Inside Cincy's Growing Cookbook Club

Tablespoon Cookbook Club combines a book club with a potluck

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click to enlarge Tablespoon Cookbook Club blends a book club with a potluck - Photo: Hailey Bollinger
Photo: Hailey Bollinger
Tablespoon Cookbook Club blends a book club with a potluck

Tablespoon Cookbook Club isn’t your mother’s book club, or even your mother’s cookbook. The group equips local readers with more than just recipes — they become acquainted with the culture, region and history behind the dishes, too.“I have a ton of cookbooks, I love to travel and I love food and cooking,” says Jordan Hamons, founder of Tablespoon Cooking Co., the company behind the club. “The cookbook club was kind of a selfish way for me to be like, ‘Oh, I’m working,’ when I’m actually doing something that is fun and I wanted to do.”

A graduate of the Midwest Culinary Institute at Cincinnati State (and the University of Cincinnati’s Lindner College of Business), Hamons worked as a corporate chef before she left to explore other options in the industry. Tablespoon Cooking Co. was born in September 2016, and now Hamons teaches hands-on classes at Findlay Kitchen, along with a team of professionally trained chef-instructors. 

The cookbook club was, for her, an “easy extension” of her cooking company. The premise is similar to that of a regular book club: members read a selected book, then meet up and discuss. In Tablespoon’s case, they chat via a Facebook group before meeting for a friendly potluck, which consists of dishes made using recipes from the cookbook. Hamons puts out a Google Sheet for members to claim what they’ll be making (to ensure no duplicates). Then, all that’s left is to cook, meet and eat. 

“Food is universal,” says Reeta Gupta Brendamour, a cookbook club member. “Everybody eats and there’s so much tradition that revolves around food. When you go to this and you hear other people talk and they’re from those ethnic origins, it inspires people to talk about things you probably ordinarily wouldn’t talk about with strangers.” 

A retired lawyer, Brendamour found the club through Tablespoon’s cooking classes. Part of being a retiree, she says, is exploring things you’ve never done before. That includes, for her, competitive bridge, knitting, dance classes and now, cooking. As someone with “no interest” in cooking before, Brendamour says she’s already taken three Tablespoon classes at Findlay and attended the first two meet-ups of the cookbook club.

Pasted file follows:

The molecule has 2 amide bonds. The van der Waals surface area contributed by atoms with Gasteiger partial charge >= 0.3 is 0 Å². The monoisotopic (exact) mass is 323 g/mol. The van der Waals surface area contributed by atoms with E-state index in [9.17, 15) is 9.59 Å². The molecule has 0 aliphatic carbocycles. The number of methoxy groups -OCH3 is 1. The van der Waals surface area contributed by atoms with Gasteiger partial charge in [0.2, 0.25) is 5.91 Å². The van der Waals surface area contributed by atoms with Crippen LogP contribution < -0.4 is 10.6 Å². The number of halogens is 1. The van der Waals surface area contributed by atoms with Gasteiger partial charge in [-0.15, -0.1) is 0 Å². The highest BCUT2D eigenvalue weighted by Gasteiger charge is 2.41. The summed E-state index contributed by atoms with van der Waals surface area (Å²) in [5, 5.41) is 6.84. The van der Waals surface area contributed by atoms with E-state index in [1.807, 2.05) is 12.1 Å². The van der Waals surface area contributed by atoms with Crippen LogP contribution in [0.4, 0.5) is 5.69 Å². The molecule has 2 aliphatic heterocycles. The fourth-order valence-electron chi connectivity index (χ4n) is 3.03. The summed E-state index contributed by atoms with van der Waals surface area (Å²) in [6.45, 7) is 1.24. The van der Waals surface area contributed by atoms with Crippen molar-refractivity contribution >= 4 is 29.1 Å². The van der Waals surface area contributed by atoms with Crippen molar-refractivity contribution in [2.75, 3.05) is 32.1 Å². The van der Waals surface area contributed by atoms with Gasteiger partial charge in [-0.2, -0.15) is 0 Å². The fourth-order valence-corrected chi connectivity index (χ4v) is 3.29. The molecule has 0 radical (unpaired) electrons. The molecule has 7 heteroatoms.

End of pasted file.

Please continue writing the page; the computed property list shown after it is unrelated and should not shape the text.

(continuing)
The first book selected for the group was David Lebovitz’s My Paris Kitchen. The second meet-up in January revolved around discussing and eating food created with recipes from Made in India, by Meera Sodha. Meetings are held on the second floor of Revel OTR, an urban winery on 12th Street, which is spacious and quiet. 

Well, except on Tablespoon Cookbook Club nights. As the group of more than 15 people (mostly women, one man) poured in for the January meet-up, dishes in hand, Hamons and her team arranged everything, coordinating heating supplements and pouring wine.

Hamons works with Revel to try to source wine from the region on which the cookbook focuses. They were unable to procure Indian wine for this event, but subbed in some Indian beers and other wine instead. Once everyone had arrived, Hamons led the group, going around the room and inviting people to introduce themselves and their dish. Folks loaded up their plates and sat down to chat and dine.

Fragrant aromas filled the air: warm curry, the comforting smell of fluffy basmati and homemade chai. The chicken curry was tender, the green beans full of zing, the spiced potato tikki with tamarind and date chutney were flaky and flavorful. It was a smorgasbord of Indian food that was familiar in concept and name, but expanded beyond what you can find at most local Indian eateries.

“I love cooking. I’m obsessed with this science of cooking and trying new recipes and everything,” said first-time attendee Nancy Grayson. “I think I’ve made new friends and I’ve learned a lot of new food recipes I want to try.”

Here’s another fun facet of the cookbook club: At the end of the evening, everyone votes on their favorite dish in either the sweet or savory category — sometimes, just first and second place winners are announced with no category. Grayson won for her fennel-seed ice cream and black-pepper ice cream. (I can attest to their respective delectability.) One winner takes home a copy of the cookbook for the next meet-up and the other receives a free registration for the next club meeting.

The next three cookbooks for Tablespoon Cookbook Club have already been selected: Extra Virgin by Gabriel Corcos and Debi Mazar, which explores the Tuscan region; Koreatown by Deuki Hong; and Homesick Texan by Lisa Fain. Pick up a copy of any of them at Joseph-Beth Booksellers for a discount or visit Tablespoon Cookbook Club’s Facebook page at to get involved.

For more information on Tablespoon Cookbook Club or the Tablespoon Cooking Co., visit

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